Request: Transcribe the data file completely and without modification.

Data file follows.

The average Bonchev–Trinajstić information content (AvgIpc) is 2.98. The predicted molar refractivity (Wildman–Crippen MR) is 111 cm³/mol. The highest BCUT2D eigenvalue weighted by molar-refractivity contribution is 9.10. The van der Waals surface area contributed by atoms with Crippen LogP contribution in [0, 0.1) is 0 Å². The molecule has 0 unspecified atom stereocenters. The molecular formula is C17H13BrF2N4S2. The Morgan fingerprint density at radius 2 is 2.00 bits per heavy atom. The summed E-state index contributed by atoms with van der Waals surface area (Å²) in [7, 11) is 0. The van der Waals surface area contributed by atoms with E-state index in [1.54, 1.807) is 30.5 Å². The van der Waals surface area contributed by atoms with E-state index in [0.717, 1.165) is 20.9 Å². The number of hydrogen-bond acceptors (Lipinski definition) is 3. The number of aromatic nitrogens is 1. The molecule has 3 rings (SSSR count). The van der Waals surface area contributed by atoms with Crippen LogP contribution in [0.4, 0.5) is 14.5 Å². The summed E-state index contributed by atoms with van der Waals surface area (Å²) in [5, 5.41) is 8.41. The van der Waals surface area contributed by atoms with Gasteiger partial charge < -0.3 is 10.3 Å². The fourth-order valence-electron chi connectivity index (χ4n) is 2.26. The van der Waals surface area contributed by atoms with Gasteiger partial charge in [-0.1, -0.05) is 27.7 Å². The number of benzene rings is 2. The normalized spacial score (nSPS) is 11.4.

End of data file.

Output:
The average Bonchev–Trinajstić information content (AvgIpc) is 2.98. The predicted molar refractivity (Wildman–Crippen MR) is 111 cm³/mol. The highest BCUT2D eigenvalue weighted by molar-refractivity contribution is 9.10. The van der Waals surface area contributed by atoms with Crippen LogP contribution in [0, 0.1) is 0 Å². The molecule has 0 unspecified atom stereocenters. The molecular formula is C17H13BrF2N4S2. The Morgan fingerprint density at radius 2 is 2.00 bits per heavy atom. The summed E-state index contributed by atoms with van der Waals surface area (Å²) in [7, 11) is 0. The van der Waals surface area contributed by atoms with E-state index in [1.54, 1.807) is 30.5 Å². The van der Waals surface area contributed by atoms with E-state index in [0.717, 1.165) is 20.9 Å². The number of hydrogen-bond acceptors (Lipinski definition) is 3. The number of aromatic nitrogens is 1. The molecule has 3 rings (SSSR count). The van der Waals surface area contributed by atoms with Crippen LogP contribution in [0.4, 0.5) is 14.5 Å². The summed E-state index contributed by atoms with van der Waals surface area (Å²) in [5, 5.41) is 8.41. The van der Waals surface area contributed by atoms with Gasteiger partial charge < -0.3 is 10.3 Å². The fourth-order valence-electron chi connectivity index (χ4n) is 2.26. The van der Waals surface area contributed by atoms with Gasteiger partial charge in [-0.1, -0.05) is 27.7 Å². The number of benzene rings is 2. The normalized spacial score (nSPS) is 11.4.